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Editor’s Note: This post is part of a series on the pastor’s family. Previous post.

In my previous post I discussed the importance of protecting your family from yourself. In this post I will continue my discussion of protection, but with a different focus.

When it comes to your ministry, it is necessary that you make great efforts in protecting your family, both your wife and children, from the church. That may sound harsh, even unbiblical, but I encourage you to this end because the congregation’s expectations of a pastor’s family and other demands from pastoral ministry can begin to put added stress on your family, especially your wife.

The area in which the greatest watchfulness needs to be exercised is the care and protection of our wives from undue pressures on account of the nature of our work. Although they [our wives] may sometimes appear to be in the background, they are to the fore in their contribution to our usefulness. . . .

More is required of our wives than wives of men in other callings and professions. They cannot be separated from our work as other wives can be from their husbands’ employment. Some wives may have little idea what their husband’s work involves. But not so our wives; they not only marry us, but they marry our job as well, since they live in the middle of it.1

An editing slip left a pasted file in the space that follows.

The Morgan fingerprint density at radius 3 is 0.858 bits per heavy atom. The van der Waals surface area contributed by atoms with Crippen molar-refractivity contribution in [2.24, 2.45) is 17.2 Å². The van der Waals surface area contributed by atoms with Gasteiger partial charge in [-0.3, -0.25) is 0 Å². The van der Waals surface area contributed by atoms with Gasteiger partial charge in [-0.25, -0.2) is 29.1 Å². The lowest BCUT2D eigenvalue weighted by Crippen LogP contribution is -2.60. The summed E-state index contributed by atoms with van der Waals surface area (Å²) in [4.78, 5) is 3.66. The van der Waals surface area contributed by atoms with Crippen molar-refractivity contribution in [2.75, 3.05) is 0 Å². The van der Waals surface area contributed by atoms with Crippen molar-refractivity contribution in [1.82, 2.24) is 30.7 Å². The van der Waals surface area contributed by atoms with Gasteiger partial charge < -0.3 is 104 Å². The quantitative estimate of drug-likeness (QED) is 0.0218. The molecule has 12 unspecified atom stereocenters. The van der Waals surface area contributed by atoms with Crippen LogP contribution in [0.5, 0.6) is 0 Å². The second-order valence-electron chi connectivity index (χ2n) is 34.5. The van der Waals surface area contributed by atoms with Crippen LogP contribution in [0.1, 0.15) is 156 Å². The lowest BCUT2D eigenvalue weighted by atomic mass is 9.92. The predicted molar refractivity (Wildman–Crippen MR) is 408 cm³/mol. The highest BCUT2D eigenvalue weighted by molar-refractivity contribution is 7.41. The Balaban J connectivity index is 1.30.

In this regard, I strongly suggest that you establish boundaries from the beginning. When I interviewed for the position at my present church, I asked the search committee: “What are your expectations for my family? How much do you expect them to be involved? Is it your impression that when you hire me, you hire my wife as well?” I asked these specific questions because in a previous ministry situation I was questioned about my marriage and my commitment to the church because of my wife’s inability to attend every program (my wife is a registered nurse).